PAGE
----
The Fourth Amendment to the U.S. Constitution gives you an extremely important right.
Specifically, it provides as follows:
The right of the people to be secure in their persons, houses, papers, and effects, against unreasonable searches and seizures, shall not be violated, and no Warrants shall issue, but upon probable cause, supported by Oath or affirmation, and particularly describing the place to be searched, and the persons or things to be seized.
FindLaw explains that for an officer to have probable cause for a search, he or she must have personal knowledge that would lead a reasonable person to believe either that someone committed a crime at the search location or that evidence of such a crime exists there.
Probable cause for an arrest, i.e., a seizure of your person, exists when officers have personal knowledge that would lead a reasonable person to believe that you committed a crime, are currently committing one or are about to commit one.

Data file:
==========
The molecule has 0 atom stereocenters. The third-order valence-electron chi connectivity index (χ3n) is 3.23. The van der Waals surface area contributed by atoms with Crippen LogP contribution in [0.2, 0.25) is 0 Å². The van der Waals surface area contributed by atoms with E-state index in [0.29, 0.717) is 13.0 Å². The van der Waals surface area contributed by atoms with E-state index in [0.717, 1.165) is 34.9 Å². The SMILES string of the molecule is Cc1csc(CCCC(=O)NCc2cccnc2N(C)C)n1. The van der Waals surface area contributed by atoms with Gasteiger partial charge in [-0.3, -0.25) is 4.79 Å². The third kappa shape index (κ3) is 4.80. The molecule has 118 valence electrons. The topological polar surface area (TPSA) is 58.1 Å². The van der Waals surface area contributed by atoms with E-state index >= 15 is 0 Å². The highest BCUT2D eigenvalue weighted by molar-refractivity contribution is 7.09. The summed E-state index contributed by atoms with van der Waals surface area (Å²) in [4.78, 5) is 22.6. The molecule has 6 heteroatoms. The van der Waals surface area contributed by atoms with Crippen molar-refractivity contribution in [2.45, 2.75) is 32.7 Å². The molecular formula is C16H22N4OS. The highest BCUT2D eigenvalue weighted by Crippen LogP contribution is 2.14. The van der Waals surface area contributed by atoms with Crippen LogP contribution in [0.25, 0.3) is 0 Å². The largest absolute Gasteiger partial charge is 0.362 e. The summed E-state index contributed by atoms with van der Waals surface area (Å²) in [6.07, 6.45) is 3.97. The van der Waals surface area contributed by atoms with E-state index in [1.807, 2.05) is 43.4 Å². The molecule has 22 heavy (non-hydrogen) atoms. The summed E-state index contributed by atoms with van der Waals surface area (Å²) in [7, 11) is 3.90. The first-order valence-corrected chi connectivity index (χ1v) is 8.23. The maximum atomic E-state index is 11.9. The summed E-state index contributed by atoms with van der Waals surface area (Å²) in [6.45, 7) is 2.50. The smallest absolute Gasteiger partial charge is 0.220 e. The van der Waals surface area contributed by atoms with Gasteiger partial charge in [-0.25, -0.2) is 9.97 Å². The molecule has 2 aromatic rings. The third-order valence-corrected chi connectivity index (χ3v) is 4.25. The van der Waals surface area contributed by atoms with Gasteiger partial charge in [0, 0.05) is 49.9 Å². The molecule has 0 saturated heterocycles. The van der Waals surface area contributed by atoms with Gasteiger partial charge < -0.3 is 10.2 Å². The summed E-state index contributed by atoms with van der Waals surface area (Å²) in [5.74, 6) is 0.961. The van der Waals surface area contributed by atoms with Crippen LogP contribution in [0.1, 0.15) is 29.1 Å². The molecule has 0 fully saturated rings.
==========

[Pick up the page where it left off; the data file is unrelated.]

Warantless searches and seizures
Warrantless searches are always suspect as being unreasonable and therefore unconstitutional. Nevertheless, officers do have the right to search you and anything in your immediate vicinity and control, such as your backpack, handbag or car, without a warrant in certain circumstances, including the following:
- They can “pat you down” to preserve their own safety.
- If they feel anything during the pat down that leads them to believe that you have a concealed weapon in one of your pockets, they can search that pocket.
- If, when they look through your car windows, they see what appears to be illegal drugs or other contraband in plain view, they can search your car and arrest you for having the contraband.
If, however, you and your attorney can prove at trial that officers conducted an illegal search or seizure, the judge must throw evidence they obtained from it out of court.